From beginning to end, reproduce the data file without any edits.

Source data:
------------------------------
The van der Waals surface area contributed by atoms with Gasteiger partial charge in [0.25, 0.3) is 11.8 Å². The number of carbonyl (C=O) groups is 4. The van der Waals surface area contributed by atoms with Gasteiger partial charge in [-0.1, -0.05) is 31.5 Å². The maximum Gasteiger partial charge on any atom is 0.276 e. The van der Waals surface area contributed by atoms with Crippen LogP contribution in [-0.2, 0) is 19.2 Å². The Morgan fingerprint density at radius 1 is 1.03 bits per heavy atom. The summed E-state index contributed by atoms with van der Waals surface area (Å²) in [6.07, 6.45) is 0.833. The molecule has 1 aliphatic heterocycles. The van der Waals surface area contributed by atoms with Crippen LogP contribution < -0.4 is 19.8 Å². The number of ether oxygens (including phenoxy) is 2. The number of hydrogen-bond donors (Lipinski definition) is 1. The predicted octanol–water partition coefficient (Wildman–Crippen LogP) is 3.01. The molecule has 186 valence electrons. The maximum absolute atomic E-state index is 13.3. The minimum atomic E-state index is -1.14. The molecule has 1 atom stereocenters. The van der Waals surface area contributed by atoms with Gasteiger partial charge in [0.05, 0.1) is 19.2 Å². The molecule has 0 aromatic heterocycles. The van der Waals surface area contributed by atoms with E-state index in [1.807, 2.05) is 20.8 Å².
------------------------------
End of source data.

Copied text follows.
The van der Waals surface area contributed by atoms with Gasteiger partial charge in [0.25, 0.3) is 11.8 Å². The number of carbonyl (C=O) groups is 4. The van der Waals surface area contributed by atoms with Gasteiger partial charge in [-0.1, -0.05) is 31.5 Å². The maximum Gasteiger partial charge on any atom is 0.276 e. The van der Waals surface area contributed by atoms with Crippen LogP contribution in [-0.2, 0) is 19.2 Å². The Morgan fingerprint density at radius 1 is 1.03 bits per heavy atom. The summed E-state index contributed by atoms with van der Waals surface area (Å²) in [6.07, 6.45) is 0.833. The molecule has 1 aliphatic heterocycles. The van der Waals surface area contributed by atoms with Crippen LogP contribution < -0.4 is 19.8 Å². The number of ether oxygens (including phenoxy) is 2. The number of hydrogen-bond donors (Lipinski definition) is 1. The predicted octanol–water partition coefficient (Wildman–Crippen LogP) is 3.01. The molecule has 186 valence electrons. The maximum absolute atomic E-state index is 13.3. The minimum atomic E-state index is -1.14. The molecule has 1 atom stereocenters. The van der Waals surface area contributed by atoms with Gasteiger partial charge in [0.05, 0.1) is 19.2 Å². The molecule has 0 aromatic heterocycles. The van der Waals surface area contributed by atoms with E-state index in [1.807, 2.05) is 20.8 Å².